Owners Nikki Popovich and her partner, Michael "Reds" Cassidy, have done their best to create a warm, friendly neighborhood dining room with a hip vibe. The small room has its own entrance, or you can go through the bar. The wooden floors look newly refinished. The room has been freshly painted in shades of cream and grayish-green, colors taken from the large painting that dominates one wall. Diamond-shaped mirrors add sparkle.
What makes me wonder if Fells Point is really so gentrified is that this pretty dining room was empty except for us the whole evening, while the bar in front got rowdier and rowdier.
There are only two things wrong with the dining room. First, on chilly nights the dining room entrance is going to let in a blast of cold air. Second, there's a room directly off the dining room with noisy swinging doors, and the staff bang in and out continually. It gets to be incredibly annoying.
If we had been there on a Wednesday, I'm sure the restaurant would have been busier. Wednesday is Neighborhood Night, and if you can prove you live in the neighborhood, you get 25 percent off your check. Even on other nights, the cost of your meal won't be outrageous. The menu is small, with a focus on bar food and sandwiches, but there are some excursions into fine dining territory, like the Thames Street Tuna with greens, Asian vinaigrette, sauteed snap peas and wasabi smashed potatoes. Most everything is less than $20.
What's best about Todd Conner's food can be summed up in one word: fried.
This started with the basket of hot, crisp and deliciously greasy homemade potato chips that arrived at the beginning of the meal instead of bread, and ended with homemade cheesecake wrapped in phyllo dough and deep-fried.
When our waitress mentioned that the chips would be even better with the crab dipping sauce with red pepper, we ordered some and it came with even more chips.
The appetizer special was crisp, gold strips of portobello mushroom fried in a tempura batter with a creamy onion dip.
Wings are a specialty, in so many varieties that to list them would be tedious; but both the barbecue version and the regular "medium" (fiery but not overwhelmingly so) -- deep fried of course -- were as good as wings get.
Finally, the crunchy-edged waffle fries that come with entrees were a highlight of our dinner.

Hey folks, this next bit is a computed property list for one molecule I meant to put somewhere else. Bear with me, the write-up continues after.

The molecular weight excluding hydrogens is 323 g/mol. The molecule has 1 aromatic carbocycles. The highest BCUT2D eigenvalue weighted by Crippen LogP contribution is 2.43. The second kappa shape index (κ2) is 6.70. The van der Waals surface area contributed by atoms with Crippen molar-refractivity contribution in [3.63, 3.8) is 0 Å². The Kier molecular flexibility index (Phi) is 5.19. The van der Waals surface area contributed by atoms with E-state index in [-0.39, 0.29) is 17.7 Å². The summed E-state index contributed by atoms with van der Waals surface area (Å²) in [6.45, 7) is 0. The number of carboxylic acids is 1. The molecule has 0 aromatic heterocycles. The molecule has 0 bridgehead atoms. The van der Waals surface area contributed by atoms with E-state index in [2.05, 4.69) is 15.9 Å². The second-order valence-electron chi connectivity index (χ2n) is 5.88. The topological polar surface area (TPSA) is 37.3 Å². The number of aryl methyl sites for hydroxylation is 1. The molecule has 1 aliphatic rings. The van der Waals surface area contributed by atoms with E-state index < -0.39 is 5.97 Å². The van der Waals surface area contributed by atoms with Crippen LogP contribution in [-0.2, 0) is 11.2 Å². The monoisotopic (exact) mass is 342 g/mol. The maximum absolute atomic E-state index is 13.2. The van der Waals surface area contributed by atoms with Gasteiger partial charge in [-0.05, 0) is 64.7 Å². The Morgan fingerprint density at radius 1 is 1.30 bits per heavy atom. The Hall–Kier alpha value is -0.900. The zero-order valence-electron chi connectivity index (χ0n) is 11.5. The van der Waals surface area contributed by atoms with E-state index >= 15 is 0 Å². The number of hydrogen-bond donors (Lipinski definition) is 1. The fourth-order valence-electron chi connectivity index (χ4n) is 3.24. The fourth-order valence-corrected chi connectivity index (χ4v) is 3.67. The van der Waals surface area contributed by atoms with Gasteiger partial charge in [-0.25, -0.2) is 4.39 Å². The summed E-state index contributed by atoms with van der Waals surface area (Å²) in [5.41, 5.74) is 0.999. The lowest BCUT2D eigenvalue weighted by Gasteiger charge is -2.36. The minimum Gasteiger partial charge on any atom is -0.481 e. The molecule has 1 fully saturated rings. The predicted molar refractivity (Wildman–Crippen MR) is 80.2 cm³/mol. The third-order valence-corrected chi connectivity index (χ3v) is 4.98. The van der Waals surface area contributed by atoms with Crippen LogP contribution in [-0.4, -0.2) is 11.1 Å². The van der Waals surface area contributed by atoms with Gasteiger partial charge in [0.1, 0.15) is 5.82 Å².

The one real exception to the fried rule was Todd's Tuna Bites, cubes of ahi tuna seasoned with Cajun spices, broiled but still rare inside. The wasabi cucumber sauce was the best of all the dipping sauces we tried; I'd get it with anything on the menu.
Just about everything that was wrong with our meal can be summed up with one word: overcooked.
The signature crab cakes, with enormous lumps of crab, the right amount of seasoning and very little else, were dry (what a waste), but not as dry as the salmon fillet, which was supposedly served with "a slight pink interior." Its citrus glaze tasted a bit like marmalade, but I wouldn't have minded that so much if the fish had been properly cooked.
The Chef's Red Meat Selection, a sirloin steak ordered medium rare, came well-done. The mashed potatoes with it were OK, but its mixed vegetables were mostly squash. (This wasn't true on other plates.) We wanted to try the homemade coleslaw, but our waitress told us there was none -- the produce delivery wouldn't be in until the next day.
Perhaps the strangest dish of the evening was the pasta special, Carne Penne, a sort of pasta bolognese by way of Mexico. The jury is still out on that one.
TC's, as it's called on the menu, could end up being a good neighborhood hangout. The folks who run it couldn't be nicer, and the problems we had with our meal were easy fixes. Still, next time I'd focus more on the sandwiches and bar food, and leave the more high-falutin' dishes to other kitchens.